“All rivers run into the sea…” that is the natural course. However, the Okavango River is referred to as the river that never finds the sea.
Strange movements in the earth’s crust dating back to about 40,000 years resulted in the blockade of the river, causing it to empty itself into a swamp in the Kalahari Desert which created a unique pulsing wetland, or an alluvial fan called the Okavango Delta.
Tagged “Africa‘s Last Eden,” the Okavango Delta measures 20,236km² and it has been Identified as one of Africa’s last remaining great wildlife habitat, offering refuge to a large concentration of wildlife. From June to August as the annual flood peaks during Botswana dry winter period, the delta swells to thrice its permanent size. This creates one of the continent’s greatest concentration of wildlife as animals are attracted from several kilometers around.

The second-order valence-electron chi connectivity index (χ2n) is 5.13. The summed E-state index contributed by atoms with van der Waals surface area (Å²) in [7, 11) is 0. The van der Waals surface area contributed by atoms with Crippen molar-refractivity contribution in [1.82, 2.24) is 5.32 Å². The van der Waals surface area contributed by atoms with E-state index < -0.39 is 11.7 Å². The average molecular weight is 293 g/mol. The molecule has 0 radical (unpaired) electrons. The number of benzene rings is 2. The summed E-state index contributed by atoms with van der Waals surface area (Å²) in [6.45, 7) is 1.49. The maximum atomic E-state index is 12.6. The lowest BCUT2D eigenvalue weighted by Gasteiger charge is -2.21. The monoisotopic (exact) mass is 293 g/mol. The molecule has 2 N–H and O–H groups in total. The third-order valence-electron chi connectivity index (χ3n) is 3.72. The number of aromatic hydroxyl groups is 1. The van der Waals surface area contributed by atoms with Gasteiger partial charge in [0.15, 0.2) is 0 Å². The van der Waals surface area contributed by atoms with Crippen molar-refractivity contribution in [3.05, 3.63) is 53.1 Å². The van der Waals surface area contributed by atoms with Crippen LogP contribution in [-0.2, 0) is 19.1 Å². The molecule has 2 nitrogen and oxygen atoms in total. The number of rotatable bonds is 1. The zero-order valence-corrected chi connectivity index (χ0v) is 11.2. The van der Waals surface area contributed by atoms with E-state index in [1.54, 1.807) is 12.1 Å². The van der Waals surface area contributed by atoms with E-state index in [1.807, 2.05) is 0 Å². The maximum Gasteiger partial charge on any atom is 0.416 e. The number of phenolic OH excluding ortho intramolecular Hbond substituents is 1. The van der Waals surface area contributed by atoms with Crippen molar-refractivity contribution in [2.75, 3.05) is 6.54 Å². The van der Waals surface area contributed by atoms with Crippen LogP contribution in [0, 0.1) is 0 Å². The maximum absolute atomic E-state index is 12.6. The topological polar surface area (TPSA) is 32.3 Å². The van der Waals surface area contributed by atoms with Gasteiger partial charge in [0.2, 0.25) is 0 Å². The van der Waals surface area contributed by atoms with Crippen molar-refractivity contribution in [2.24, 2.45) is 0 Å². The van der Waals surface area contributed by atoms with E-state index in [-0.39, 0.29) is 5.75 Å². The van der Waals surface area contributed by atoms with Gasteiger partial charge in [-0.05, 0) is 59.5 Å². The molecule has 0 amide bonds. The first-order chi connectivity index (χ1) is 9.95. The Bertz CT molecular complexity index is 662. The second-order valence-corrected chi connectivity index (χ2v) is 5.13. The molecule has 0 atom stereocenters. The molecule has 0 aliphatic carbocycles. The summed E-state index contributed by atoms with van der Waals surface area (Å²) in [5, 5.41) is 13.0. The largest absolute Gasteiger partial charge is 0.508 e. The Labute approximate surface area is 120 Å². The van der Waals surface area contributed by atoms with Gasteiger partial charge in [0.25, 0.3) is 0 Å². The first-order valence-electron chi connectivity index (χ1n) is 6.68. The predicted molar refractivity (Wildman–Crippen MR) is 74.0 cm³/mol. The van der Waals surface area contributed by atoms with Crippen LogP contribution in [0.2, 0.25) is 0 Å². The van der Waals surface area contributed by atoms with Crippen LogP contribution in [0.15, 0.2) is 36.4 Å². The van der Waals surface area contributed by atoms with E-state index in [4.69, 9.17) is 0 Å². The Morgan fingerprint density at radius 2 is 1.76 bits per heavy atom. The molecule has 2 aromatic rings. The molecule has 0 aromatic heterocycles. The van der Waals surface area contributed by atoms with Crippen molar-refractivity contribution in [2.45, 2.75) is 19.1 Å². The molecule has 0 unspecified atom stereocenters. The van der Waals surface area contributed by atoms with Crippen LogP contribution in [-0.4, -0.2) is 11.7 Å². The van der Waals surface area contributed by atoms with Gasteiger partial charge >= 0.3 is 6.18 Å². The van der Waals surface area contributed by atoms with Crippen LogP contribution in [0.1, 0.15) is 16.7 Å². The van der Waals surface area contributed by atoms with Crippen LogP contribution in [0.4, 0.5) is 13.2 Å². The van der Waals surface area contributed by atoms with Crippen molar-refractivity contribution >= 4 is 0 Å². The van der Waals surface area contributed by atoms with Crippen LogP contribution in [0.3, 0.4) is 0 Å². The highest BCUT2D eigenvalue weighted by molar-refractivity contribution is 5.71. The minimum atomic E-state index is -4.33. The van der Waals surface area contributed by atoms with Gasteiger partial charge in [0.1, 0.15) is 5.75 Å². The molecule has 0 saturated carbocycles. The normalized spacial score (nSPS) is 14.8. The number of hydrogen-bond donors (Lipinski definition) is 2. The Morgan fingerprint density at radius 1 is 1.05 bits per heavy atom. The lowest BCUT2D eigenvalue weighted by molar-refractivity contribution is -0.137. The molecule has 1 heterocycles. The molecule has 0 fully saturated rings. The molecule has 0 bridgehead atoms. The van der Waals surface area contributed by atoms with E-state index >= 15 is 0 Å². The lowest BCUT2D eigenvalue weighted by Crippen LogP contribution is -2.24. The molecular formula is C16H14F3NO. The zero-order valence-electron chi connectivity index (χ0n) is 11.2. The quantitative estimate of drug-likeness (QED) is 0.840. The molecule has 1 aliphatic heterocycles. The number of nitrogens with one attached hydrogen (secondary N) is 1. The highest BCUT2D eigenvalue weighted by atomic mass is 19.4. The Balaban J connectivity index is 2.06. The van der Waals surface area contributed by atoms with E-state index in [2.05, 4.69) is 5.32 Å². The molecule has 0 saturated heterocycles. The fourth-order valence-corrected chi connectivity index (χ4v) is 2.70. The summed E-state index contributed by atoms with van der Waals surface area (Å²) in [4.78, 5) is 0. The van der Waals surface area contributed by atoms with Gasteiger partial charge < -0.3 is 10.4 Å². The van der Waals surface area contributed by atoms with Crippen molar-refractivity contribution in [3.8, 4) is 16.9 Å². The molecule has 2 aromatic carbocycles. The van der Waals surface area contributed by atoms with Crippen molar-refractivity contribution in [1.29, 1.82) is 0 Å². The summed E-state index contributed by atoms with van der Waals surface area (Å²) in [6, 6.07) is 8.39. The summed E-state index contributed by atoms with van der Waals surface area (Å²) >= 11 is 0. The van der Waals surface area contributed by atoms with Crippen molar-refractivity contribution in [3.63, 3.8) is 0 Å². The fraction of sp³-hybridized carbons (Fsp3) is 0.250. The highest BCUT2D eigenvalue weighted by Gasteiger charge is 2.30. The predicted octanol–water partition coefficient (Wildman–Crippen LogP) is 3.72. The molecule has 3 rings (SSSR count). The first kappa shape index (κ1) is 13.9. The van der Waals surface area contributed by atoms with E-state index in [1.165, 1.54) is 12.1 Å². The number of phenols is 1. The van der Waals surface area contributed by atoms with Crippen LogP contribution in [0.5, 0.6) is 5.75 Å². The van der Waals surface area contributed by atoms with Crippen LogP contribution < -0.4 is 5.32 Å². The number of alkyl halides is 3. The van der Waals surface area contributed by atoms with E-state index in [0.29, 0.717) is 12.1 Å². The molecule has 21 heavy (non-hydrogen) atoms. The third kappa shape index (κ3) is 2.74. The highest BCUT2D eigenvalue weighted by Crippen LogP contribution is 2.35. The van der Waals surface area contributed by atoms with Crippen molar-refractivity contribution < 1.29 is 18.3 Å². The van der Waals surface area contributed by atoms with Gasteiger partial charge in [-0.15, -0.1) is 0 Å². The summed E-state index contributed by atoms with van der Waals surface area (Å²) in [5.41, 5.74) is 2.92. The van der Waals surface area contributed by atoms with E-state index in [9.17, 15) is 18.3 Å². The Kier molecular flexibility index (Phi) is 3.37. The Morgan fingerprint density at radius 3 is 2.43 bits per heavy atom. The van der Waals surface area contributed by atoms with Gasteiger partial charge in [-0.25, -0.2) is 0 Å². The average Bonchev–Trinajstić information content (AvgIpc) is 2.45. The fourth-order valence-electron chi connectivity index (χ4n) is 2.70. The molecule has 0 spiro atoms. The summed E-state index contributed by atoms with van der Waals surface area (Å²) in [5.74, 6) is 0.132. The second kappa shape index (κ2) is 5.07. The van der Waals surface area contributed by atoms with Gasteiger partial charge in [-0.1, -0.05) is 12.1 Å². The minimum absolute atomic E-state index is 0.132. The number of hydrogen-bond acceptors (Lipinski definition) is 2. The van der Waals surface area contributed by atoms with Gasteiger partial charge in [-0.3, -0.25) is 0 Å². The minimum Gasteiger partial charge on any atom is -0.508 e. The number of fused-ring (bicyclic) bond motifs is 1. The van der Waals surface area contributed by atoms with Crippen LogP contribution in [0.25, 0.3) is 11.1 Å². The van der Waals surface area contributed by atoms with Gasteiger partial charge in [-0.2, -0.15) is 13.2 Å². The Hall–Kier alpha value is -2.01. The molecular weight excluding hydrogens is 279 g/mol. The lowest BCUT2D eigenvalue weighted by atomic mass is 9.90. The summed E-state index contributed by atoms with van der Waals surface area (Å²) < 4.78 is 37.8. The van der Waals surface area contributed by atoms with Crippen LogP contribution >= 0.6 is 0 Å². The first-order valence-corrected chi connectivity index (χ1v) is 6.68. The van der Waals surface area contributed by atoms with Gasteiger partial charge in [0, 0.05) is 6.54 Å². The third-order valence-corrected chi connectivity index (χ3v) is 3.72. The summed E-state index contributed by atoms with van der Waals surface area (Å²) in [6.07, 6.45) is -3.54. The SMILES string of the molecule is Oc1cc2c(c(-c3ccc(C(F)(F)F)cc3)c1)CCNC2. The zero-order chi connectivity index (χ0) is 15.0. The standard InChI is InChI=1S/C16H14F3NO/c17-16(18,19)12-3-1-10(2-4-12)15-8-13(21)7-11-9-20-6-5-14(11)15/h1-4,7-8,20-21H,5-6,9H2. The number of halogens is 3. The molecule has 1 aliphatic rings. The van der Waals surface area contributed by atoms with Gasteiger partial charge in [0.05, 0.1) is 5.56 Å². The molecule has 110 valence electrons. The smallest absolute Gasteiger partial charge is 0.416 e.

Made up of permanent swamps, islands and seasonally flooded grassland, Okavango Delta apart from its teeming wildlife is also an Important Birdlife Area. Recently, a review of the area recorded a total of 122 species of mammals, 444 bird species, 71 fish species, 64 species of reptiles, and about 1,300 species of flowering plants.
Following a successful rhino reintroduction program, the Okavango at presents boasts of about 35 white rhinos and 4 black rhinos. Other animals that can be spotted include: elephant cheetah, giraffe, buffalo, lion, leopard, impala, wildebeest, kudu, duiker, hippo, serval, waterbuck, roan, and many more.
In 2014, Okavango Delta was inscribed under the UNESCO criteria: vii (natural beauty), ix (evolutionary processes, and x (biodiversity) as a World Heritage Site, becoming the 1,000th site to be listed.